MacIver News Service | Feb.5, 2019
By M.D. Kittle
MADISON — There’s hope yet for legislation that would create a dental therapist licensure program in Wisconsin.
But will protectionist interests, as they did last session, shoot down the bill before it moves?
State Rep. Mary Felzkowski who co-authored Assembly Bill 945 last year, said support is growing for a dental therapist measure in the Badger State.
“I think it’s something we can get done this session,” Felzkowski (R-Irma) recently told MacIver News Service.
Dental therapists are mid-level practitioners, similar to physician assistants. Under the general supervision of a dentist, DTs can perform routine dental procedures either at a dental practice or in satellite clinics in underserved areas.
Felzkowski hopes to introduce a new bill later this session.
But the bill has faced stiff opposition from industry special interests like the Wisconsin Dental Association, which has claimed a licensure program for dental therapists would dilute the quality of care in the Badger State.
“Dental therapists work independently. They diagnose and treat without oversight by a dentist. Once they are licensed, they do as they wish,” wrote Dave Clemens, president of the 3,000-member WDA in December 2017.
Supporters counter that there would be ample oversight through a licensure law.
States like Minnesota have had great success in expanding dental health care, particularly to the Gopher State’s poorest and most underserved populations, since the Minnesota State Legislature passed a dental therapist bill 10 years ago.
As MacIver News Service reported last year, Christy Jo Fogarty became Minnesota’s first certified advanced dental therapist in 2011, about two years after the state Legislature passed a bill creating the licensure program.
Minnesota was the first state to recognize the mid-level therapist position, despite a campaign by the American Dental Association to kill it.
As is often the case, opponents issued dire warnings about this free-market solution to the state’s oral health care gap.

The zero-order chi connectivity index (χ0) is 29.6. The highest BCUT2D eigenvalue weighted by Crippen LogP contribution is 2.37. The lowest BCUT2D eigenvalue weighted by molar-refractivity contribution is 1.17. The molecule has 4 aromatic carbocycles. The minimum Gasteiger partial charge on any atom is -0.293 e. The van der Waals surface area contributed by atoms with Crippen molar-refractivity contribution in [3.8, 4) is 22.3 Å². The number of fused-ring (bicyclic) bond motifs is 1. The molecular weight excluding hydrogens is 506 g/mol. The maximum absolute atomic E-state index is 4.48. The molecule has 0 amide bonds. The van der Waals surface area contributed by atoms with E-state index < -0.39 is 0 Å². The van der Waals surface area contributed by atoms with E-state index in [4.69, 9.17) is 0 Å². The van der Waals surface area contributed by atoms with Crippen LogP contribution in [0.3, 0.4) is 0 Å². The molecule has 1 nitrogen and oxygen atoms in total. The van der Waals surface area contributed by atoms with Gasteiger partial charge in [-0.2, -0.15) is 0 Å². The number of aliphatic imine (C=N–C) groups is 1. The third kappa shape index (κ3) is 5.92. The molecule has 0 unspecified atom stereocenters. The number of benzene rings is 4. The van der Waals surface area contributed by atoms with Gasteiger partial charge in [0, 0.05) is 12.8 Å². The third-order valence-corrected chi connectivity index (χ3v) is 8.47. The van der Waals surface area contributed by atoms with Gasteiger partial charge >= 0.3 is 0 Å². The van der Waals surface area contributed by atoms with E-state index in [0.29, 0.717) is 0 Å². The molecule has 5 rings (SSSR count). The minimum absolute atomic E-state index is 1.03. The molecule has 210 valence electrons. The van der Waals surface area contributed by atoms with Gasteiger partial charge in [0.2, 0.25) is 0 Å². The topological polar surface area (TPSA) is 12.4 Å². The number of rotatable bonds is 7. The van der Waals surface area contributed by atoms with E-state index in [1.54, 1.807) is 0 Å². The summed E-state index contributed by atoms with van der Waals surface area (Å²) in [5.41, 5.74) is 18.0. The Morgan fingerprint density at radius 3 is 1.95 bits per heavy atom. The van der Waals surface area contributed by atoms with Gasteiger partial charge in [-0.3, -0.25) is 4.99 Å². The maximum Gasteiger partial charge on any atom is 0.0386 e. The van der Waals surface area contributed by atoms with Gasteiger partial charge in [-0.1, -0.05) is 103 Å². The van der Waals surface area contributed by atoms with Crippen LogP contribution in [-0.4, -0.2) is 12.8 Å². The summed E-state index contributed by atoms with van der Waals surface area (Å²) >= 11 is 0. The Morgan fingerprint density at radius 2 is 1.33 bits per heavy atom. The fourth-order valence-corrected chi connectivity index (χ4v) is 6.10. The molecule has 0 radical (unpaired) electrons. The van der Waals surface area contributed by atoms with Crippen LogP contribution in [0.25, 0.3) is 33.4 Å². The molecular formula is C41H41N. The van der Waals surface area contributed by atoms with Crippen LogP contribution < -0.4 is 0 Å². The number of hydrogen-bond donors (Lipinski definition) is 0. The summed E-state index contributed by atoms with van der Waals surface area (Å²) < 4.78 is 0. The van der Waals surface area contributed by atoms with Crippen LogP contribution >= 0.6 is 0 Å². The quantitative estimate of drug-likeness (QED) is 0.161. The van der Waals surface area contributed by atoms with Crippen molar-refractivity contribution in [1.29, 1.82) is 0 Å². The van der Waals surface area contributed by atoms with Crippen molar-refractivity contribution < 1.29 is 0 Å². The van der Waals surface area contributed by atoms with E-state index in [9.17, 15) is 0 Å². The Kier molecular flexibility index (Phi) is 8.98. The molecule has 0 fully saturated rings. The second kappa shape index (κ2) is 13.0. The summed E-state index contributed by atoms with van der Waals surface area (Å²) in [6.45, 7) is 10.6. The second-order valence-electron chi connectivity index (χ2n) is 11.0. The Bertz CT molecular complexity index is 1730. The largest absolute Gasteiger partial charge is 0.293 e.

Fogarty will tell you the gloomy predictions didn’t pan out. In fact, Minnesota has become a national leader in the field, and a lot of doubters at the time have become true believers.
“What we are doing here in Minnesota is really amazing and helping open up access to care. I really hope our neighbors to the east join us in this legislation,” said Fogarty, a member of the Minnesota Board of Dentistry and former president of the Minnesota Dental Therapy Association.
Wisconsin has long lagged behind in dental care coverage.
The federal Health Resources and Services Administration found that dental provider shortages exist in 65 of Wisconsin’s 72 counties, affecting 1.5 million Wisconsinites. Only one-third of poor children covered by Medicaid saw a dentist in 2016, according to the U.S. Department of Health and Human Services.
Minnesota faced similar access problems in 2011 when Fogarty became the state’s first dental therapist. Particularly in rural areas.
“There are literally counties in Minnesota that didn’t even have a dentist. No one (in those areas) had access to dental care,” Fogarty said. “Now we have dentists who are hiring dental therapists in those rural areas.”
Wisconsin has improved slightly in the rankings, but still has a long way to go, Felzkowksi said.
“Two years ago our state was 50th in children in poverty getting dental care. We have moved up to 45th, but we’re still doing a terrible job,” the lawmaker said.
Dentists are pushing for increased assistance in Medicaid, a disparity fix that some lawmakers are willing to support. But a coalition of health professionals, legislators and advocacy groups says it’s time to expand oral care opportunities in Wisconsin.
Felzkowski said supporters are now working on the “education piece” before introducing legislation. But things are moving behind the scenes, the lawmaker said.
“I am excited to get going on it,” Felzkowski said.